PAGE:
Social Network Effects on Coordination: A Laboratory Investigation
30 Pages Posted: 9 Feb 2012
Date Written: February 7, 2012
Does social network structure influence coordination? We examine a coordination game in which each player engages with an exogenously connected “local” subset of the player population, the pattern of links defining a social network. Players know the number of local links they possess but otherwise have incomplete information about the global network structure. All networks in our experiment have the same pooling equilibria. Each also exhibits separating equilibria in which player actions differ by the number of local social links they possess. We investigate two potential network effects on equilibrium selection: the global network effect as represented by the density of the grand network, and the local network effect as represented by the number of local links an individual has. In high-density networks, we observe coordination consistent with the payoff-dominant pooling equilibrium. In the sparser networks, more connected players exhibit higher levels of coordination than do players having fewer social links, with overall coordination levels consistent with separating equilibria. Our findings indicate that network density, individual connectivity, and economic return modulate the amount of strategic risk in coordinating and can account for the pattern of equilibrium selection we observe.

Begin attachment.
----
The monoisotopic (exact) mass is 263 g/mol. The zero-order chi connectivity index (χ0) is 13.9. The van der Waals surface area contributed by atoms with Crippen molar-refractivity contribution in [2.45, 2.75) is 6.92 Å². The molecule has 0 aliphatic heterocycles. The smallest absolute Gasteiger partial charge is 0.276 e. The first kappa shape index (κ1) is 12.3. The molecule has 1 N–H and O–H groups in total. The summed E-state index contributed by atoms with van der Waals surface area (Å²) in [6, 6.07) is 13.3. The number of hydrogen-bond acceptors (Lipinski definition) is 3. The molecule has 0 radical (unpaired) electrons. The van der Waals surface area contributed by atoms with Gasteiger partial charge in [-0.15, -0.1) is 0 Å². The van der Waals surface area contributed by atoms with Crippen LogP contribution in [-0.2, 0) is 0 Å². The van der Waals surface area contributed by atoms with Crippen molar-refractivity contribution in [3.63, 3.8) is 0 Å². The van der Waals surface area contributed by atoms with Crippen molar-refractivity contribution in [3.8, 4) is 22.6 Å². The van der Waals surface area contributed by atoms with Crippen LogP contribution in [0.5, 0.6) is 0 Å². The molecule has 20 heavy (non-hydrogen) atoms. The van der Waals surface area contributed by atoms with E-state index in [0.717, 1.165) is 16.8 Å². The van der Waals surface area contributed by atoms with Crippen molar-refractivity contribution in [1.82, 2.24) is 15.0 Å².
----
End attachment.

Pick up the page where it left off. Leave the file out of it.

Keywords: social network, coordination, behavioral economics
JEL Classification: C72
Suggested Citation: Suggested Citation